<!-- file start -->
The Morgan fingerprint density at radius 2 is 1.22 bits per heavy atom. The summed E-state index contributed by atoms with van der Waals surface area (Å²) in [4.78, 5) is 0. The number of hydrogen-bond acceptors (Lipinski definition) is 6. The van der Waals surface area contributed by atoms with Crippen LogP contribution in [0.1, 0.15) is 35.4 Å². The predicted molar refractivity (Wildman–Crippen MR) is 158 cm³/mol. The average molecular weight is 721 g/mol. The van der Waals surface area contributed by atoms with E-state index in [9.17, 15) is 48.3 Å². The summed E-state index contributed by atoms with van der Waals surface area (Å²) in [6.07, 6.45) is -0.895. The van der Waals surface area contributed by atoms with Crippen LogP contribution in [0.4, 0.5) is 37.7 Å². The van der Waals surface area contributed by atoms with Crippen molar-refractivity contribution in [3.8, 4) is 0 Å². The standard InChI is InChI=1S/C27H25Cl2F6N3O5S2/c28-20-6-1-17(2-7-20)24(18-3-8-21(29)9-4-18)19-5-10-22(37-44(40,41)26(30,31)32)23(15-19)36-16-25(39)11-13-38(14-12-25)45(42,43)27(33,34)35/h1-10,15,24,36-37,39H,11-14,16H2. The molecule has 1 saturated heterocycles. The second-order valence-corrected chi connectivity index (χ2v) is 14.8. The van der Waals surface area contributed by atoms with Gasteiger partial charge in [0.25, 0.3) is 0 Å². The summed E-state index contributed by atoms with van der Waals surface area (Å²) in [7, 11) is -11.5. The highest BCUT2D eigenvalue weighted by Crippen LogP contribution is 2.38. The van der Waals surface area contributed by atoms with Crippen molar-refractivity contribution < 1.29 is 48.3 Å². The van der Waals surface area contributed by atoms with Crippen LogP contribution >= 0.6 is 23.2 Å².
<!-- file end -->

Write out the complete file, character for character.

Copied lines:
The Morgan fingerprint density at radius 2 is 1.22 bits per heavy atom. The summed E-state index contributed by atoms with van der Waals surface area (Å²) in [4.78, 5) is 0. The number of hydrogen-bond acceptors (Lipinski definition) is 6. The van der Waals surface area contributed by atoms with Crippen LogP contribution in [0.1, 0.15) is 35.4 Å². The predicted molar refractivity (Wildman–Crippen MR) is 158 cm³/mol. The average molecular weight is 721 g/mol. The van der Waals surface area contributed by atoms with E-state index in [9.17, 15) is 48.3 Å². The summed E-state index contributed by atoms with van der Waals surface area (Å²) in [6.07, 6.45) is -0.895. The van der Waals surface area contributed by atoms with Crippen LogP contribution in [0.4, 0.5) is 37.7 Å². The van der Waals surface area contributed by atoms with Crippen molar-refractivity contribution in [3.8, 4) is 0 Å². The standard InChI is InChI=1S/C27H25Cl2F6N3O5S2/c28-20-6-1-17(2-7-20)24(18-3-8-21(29)9-4-18)19-5-10-22(37-44(40,41)26(30,31)32)23(15-19)36-16-25(39)11-13-38(14-12-25)45(42,43)27(33,34)35/h1-10,15,24,36-37,39H,11-14,16H2. The molecule has 1 saturated heterocycles. The second-order valence-corrected chi connectivity index (χ2v) is 14.8. The van der Waals surface area contributed by atoms with Gasteiger partial charge in [0.25, 0.3) is 0 Å². The summed E-state index contributed by atoms with van der Waals surface area (Å²) in [7, 11) is -11.5. The highest BCUT2D eigenvalue weighted by Crippen LogP contribution is 2.38. The van der Waals surface area contributed by atoms with Crippen molar-refractivity contribution < 1.29 is 48.3 Å². The van der Waals surface area contributed by atoms with Crippen LogP contribution >= 0.6 is 23.2 Å².